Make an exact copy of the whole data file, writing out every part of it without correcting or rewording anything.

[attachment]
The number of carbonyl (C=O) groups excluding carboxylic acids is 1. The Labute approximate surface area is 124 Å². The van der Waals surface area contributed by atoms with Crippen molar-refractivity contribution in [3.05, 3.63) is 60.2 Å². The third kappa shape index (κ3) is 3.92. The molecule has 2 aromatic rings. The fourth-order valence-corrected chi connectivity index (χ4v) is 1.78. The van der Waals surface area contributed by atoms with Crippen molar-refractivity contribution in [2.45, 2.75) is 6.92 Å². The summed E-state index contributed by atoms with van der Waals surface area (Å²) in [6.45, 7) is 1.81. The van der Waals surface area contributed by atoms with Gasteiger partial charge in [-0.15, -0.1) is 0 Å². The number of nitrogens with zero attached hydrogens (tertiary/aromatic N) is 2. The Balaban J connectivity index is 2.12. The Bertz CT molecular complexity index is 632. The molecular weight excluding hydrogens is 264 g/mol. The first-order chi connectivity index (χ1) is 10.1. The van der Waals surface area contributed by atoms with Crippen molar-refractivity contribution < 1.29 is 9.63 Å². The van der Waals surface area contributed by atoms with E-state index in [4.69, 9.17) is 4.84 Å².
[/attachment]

The number of carbonyl (C=O) groups excluding carboxylic acids is 1. The Labute approximate surface area is 124 Å². The van der Waals surface area contributed by atoms with Crippen molar-refractivity contribution in [3.05, 3.63) is 60.2 Å². The third kappa shape index (κ3) is 3.92. The molecule has 2 aromatic rings. The fourth-order valence-corrected chi connectivity index (χ4v) is 1.78. The van der Waals surface area contributed by atoms with Crippen molar-refractivity contribution in [2.45, 2.75) is 6.92 Å². The summed E-state index contributed by atoms with van der Waals surface area (Å²) in [6.45, 7) is 1.81. The van der Waals surface area contributed by atoms with Gasteiger partial charge in [-0.15, -0.1) is 0 Å². The number of nitrogens with zero attached hydrogens (tertiary/aromatic N) is 2. The Balaban J connectivity index is 2.12. The Bertz CT molecular complexity index is 632. The molecular weight excluding hydrogens is 264 g/mol. The first-order chi connectivity index (χ1) is 10.1. The van der Waals surface area contributed by atoms with Crippen molar-refractivity contribution < 1.29 is 9.63 Å². The van der Waals surface area contributed by atoms with E-state index in [4.69, 9.17) is 4.84 Å².